Here's how Maria Sharapova can avoid any ban whatsoever despite her positive test
When is a doping offence not a doping offence? When you can retrospectively apply for a TUE, of course.
A TUE stands for a therapeutic use exemption and an athlete can apply for it if they need to use a banned substance in order to treat a legitimate medical condition.
Usually, athletes apply for a TUE when they first discover they need it but a WADA rule also allows them to be granted after a positive test if the athlete has the required medical files to back up their claim.
Maria Sharapova said last night that she has used the substance meldonium - which has been on the banned list since January 1st 2016 - since it was prescribed by a family doctor to treat persistent illness back in 2004. The reason she continued to take it after the turn of the year was because she apparently neglected to read the updated list of prohibited substances when it was emailed around by the tennis authorities. Automated emails usually don't contain much information of use, to be fair.
Anyway, if Sharapova can prove that the use of the drug was to treat a legitimate medical condition, then she may be granted a TUE and escape a ban.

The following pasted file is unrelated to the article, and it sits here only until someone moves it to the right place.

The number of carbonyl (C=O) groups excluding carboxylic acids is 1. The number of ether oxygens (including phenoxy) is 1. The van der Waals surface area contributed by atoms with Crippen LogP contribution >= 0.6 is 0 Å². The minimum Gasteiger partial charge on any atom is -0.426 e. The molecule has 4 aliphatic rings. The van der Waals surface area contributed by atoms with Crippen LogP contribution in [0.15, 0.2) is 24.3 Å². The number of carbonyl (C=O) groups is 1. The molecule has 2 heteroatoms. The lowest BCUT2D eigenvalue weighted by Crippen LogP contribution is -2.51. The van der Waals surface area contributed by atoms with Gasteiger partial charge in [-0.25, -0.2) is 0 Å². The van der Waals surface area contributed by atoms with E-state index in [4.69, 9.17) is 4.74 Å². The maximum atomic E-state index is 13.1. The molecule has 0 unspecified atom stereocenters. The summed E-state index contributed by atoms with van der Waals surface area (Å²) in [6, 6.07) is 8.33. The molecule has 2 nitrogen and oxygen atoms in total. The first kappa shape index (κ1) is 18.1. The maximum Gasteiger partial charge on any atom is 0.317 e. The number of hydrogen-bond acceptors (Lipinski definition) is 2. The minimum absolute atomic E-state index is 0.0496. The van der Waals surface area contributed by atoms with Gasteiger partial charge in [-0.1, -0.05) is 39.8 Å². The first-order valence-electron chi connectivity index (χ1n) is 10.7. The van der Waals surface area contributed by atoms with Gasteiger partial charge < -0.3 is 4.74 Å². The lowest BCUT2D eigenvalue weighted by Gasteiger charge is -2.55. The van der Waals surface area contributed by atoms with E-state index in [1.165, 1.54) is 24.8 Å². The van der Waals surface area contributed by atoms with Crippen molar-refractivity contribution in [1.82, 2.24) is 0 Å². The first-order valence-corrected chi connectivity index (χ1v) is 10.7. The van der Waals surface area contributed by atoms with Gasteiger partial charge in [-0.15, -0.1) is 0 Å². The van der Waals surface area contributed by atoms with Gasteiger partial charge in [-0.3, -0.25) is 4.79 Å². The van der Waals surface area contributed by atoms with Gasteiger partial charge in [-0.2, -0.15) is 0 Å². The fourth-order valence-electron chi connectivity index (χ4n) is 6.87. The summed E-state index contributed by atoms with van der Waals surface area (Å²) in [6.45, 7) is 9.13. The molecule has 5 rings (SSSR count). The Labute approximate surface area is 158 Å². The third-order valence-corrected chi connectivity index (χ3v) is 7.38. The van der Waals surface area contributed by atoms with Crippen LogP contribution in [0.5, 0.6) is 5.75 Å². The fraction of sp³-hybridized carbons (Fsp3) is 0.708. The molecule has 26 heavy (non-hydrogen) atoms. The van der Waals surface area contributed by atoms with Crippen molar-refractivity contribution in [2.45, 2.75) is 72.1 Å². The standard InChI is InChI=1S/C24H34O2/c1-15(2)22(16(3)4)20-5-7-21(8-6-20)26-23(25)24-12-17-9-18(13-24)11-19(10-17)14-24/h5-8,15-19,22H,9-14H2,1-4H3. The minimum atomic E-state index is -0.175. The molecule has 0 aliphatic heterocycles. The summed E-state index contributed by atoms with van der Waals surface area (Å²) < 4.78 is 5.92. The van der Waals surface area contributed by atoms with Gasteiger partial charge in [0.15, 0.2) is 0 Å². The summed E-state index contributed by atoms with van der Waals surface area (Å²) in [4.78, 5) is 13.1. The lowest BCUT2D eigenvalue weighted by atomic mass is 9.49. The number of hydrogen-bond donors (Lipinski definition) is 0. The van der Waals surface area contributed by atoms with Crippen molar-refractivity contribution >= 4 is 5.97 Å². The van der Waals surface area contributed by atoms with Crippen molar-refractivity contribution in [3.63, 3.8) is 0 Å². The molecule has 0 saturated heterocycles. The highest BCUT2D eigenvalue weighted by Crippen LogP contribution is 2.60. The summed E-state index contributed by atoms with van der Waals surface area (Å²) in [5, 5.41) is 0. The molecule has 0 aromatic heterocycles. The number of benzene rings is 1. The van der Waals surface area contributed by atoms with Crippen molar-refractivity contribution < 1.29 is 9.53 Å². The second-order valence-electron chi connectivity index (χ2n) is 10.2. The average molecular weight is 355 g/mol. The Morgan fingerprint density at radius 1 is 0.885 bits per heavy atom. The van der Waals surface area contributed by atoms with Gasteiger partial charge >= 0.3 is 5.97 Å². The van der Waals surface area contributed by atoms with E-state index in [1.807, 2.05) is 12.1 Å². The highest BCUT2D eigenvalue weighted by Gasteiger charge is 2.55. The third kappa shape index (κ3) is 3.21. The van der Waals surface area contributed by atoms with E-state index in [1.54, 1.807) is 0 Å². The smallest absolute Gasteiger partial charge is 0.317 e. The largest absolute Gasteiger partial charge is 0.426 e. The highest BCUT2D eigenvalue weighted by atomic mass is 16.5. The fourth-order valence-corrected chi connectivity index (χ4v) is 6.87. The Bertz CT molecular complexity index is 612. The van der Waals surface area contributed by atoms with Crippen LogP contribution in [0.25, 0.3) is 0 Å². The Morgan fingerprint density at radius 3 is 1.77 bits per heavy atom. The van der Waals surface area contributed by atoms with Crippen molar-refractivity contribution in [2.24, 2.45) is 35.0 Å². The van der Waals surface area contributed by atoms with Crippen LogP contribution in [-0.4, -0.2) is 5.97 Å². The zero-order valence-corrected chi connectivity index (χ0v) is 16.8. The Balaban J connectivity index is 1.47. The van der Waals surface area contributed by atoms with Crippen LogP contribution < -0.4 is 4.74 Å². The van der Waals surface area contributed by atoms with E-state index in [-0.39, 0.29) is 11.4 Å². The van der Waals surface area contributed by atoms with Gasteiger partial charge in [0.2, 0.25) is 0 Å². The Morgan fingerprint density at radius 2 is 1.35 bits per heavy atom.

Article 4.3.b of the World Anti-Doping Code International Standard - Therapeutic Use Exemptions says that a retrospective TUE can be awarded if “treatment of an acute medical condition was necessary”.
So if Sharapova has files that prove that meldonium was needed in order for her to compete at her natural level, she needs to get onto her doctor right quick.
It could be the difference between the Russian retiring in disgrace or being allowed to play on the tour for a few more years.
A TUE was previously been used by two-time Tour de France-winning cyclist Chris Froome, who previously suffered from the parasitic disease bilharzia.